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Thread: First Trip to the Orange

  1. #1
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    Default First Trip to the Orange

    Hi Guys,

    I'm on the verge of doing a trip I've been thinking about for 20 yrs. Since schools day I've wanted to fish the Orange river for Yellows and the monster barbel I've read so much about.

    First priority will be yellows, I've tried fishing for them once before at the Barrage with little success so I'm starting from scratch. What I would like to know is-where would be a good area along the Orange river to fish for yellows? Which flies should I take along?

    I have a Stealth 4-5wt rod with floating and sinking lines, would this be adequate for these fish or should I look at something slightly heavier?

    My plan is to camp at different spots along the river as I plan to fish for 1-2 months. Budget isn't a problem but I've added another one of my passions to the trip-i'll be cycling up north from the western cape as there are many places I would like to visit on my way up. I'm not planning to stay at any hotels/lodges while I'm there so accomodation will be anywhere I decide to stop. One area I will be visiting will be the Richtersveld National Park. Can anyone tell me if camping along the river is allowed?

    Please help with any advice, anything will be appreciated as I haven't been in that part of the country.

    Thanx Nick
    Last edited by Nick DDD; 17-01-14 at 01:28 AM.

  2. #2
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    Default

    Hi Nick
    what an epic trip.
    I would suggest you spend a day with an experienced angler to show you the ropes on how and where to catch Yellows.
    Once you have the basics, you will be able to catch the fish.
    In the Richtersveld, there are basically 2 or 3 spots that you can camp along the river. Potjiespram and De Hoop.
    In the Richtersveld, the road does not run along the river. You might want to cross the border into Namibia, as the road runs "more" along the river.
    If you pitch a small tent, no-one will probably worry on either side of the river. Cross over at Sendelingsdrift and cycle towards Vioolsdrift.
    as for the SM Yellows and the average size barbel your rod should be fine.
    But take a spare rod, a bugger if you break it and you are stuck in the middle of nowhere without a rod

    PS: should you need some help with the flies etc, let me know
    Korrie Broos

    Don't go knocking on Death's door, ring the bell and run like hell. He hates it. (anon)
    Nymphing, adds depth to your fly fishing.
    Nymphing, is fly fishing in another dimension

  3. #3
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    Hi Nick
    Sounds like you are going to have an amazing time.
    One thing I can recommend, is that you get hold of Amanzi river camp. They are on the Nam side, about 10km downstream from Vioolsdfift, and camp there for a while. They have boats, and everything you will need, plus they know all the good fishing spots.
    Word of advice, if you are going into the Ais Ais Richtersveld Transfrontier National park, don't bush camp. use the 3 river camps on the SA side (there are none on the Nam side. If you go loose camping in the park, you will be arrested if caught. Its just not allowed. The section of river outside of the park, is fine to bush camp, and there are some great fishing spots.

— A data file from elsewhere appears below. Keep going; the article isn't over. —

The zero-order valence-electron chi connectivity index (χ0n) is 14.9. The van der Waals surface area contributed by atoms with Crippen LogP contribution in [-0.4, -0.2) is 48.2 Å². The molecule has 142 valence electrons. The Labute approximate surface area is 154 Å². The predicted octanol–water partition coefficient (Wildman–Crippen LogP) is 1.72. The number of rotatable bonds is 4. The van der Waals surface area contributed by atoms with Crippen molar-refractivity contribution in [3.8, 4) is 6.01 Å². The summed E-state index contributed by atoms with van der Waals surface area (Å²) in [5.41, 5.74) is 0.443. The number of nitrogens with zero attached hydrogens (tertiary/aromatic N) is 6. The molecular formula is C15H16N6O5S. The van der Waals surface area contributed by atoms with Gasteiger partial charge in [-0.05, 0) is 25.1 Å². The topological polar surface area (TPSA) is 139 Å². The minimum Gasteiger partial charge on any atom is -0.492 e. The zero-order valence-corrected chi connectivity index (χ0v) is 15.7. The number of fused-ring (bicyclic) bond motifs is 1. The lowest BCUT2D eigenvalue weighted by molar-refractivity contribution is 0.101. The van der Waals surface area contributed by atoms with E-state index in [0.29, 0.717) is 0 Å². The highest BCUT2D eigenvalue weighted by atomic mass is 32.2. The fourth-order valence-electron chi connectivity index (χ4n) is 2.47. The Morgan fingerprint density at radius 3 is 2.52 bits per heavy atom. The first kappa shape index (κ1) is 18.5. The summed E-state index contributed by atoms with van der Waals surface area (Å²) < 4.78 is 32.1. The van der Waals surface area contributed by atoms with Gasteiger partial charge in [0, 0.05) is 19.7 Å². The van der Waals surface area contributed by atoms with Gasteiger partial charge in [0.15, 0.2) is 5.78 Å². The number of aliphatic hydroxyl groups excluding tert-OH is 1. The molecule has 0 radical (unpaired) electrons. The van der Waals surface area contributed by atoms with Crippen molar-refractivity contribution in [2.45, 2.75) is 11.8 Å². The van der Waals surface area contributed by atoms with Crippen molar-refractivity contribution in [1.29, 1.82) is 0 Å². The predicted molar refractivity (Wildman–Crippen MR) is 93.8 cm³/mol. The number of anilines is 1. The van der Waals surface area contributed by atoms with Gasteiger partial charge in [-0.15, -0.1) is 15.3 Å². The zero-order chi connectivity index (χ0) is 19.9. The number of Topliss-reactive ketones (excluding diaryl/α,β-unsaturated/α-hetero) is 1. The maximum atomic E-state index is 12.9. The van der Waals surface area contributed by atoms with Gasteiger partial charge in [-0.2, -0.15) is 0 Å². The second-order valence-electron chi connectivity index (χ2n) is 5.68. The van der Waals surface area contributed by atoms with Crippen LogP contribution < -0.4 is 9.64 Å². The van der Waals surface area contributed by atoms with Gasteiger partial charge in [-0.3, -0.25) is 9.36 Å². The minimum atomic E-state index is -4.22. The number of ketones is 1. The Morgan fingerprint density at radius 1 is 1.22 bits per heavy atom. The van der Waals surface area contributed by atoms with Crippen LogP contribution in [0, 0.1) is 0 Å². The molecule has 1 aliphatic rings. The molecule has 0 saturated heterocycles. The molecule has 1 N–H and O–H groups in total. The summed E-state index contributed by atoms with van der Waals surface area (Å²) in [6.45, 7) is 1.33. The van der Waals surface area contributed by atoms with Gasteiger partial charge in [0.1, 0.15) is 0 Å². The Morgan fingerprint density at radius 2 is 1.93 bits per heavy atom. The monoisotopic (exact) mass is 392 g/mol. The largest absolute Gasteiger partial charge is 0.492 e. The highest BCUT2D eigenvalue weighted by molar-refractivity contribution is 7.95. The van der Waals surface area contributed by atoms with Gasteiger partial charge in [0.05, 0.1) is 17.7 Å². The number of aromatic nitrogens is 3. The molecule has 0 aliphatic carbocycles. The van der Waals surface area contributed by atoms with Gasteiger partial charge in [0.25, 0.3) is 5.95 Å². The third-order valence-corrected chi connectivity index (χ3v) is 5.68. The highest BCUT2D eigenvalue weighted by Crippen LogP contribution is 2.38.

Also, depending on what time of the year you are planning on going, as to how the fishing will be.
    Last edited by Andre; 17-01-14 at 10:18 AM.
    Disclaimer.... none of my posts are intended to be "expert advice"..just opinions from someone who is willing to help where he can.

  4. #4
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    Thanx a ton guys, some valuable info especially about camping in the Park. Would I need a passport to camp on the Namib side?

    I'm planning to leave around March-May, I would ideally prefer to do it asap so that I can get some rock and surf fishing done aswell-trying to avoid the winter swells. I will be travelling as close to the coast as possible. But on the other hand I guess winter would be ideal for the river as it will run lower and clearer.

    Korrie, thanx. I'll pm you as soon as I can. I do have a spare rod in the same weight which I'll take along. In hoping to avoid taking a wader as it'll take up a lot of space.
    More questions to follow. Thanx again.

  5. #5
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    If you cross the border, you need a passport. If you do camp on the Nam side without a passport, just make sure its nowhere near the road, but at a section where the road runs away from the river. (you didnt hear this from me...as technically its illegal, but lots of people do it.) The problem comes in, if there is an incident, and you have to explain to police, insurance company etc...why you were illegally in another country.
    Its best to do everything downstream from the Vioolsdrift border post, in Namibia, so my suggestion, is go through the border, and have fun. As Korrie says, do the section from Vioolsdrift to Sendelingsdrift on the Nam side, then come back into SA at Sendelingsdrift, across the pont.
    March to May is a risky time of year in the lower Orange, due to the possibility of high flows. The water levels down there anr influenced almost entirely by outflows from the Van Der Kloof dam, and to a lesser extent, the Bloemhof. March May is at the end of summer, so the summer rainfall upstream of the dams, has in all likelihood, filled them up, and them water is released for irrigation, and to keep the dams at a reasonable percentage full, to augment the Eskom grid, and to provide irrigation downstream. The best time of year, is from August, when it is the end of Winter, and the dams are falling low due to low winter rainfall, and water is being conserved.
    Last edited by Andre; 17-01-14 at 11:14 AM.
    Disclaimer.... none of my posts are intended to be "expert advice"..just opinions from someone who is willing to help where he can.

  6. #6
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    Quote Originally Posted by Andre View Post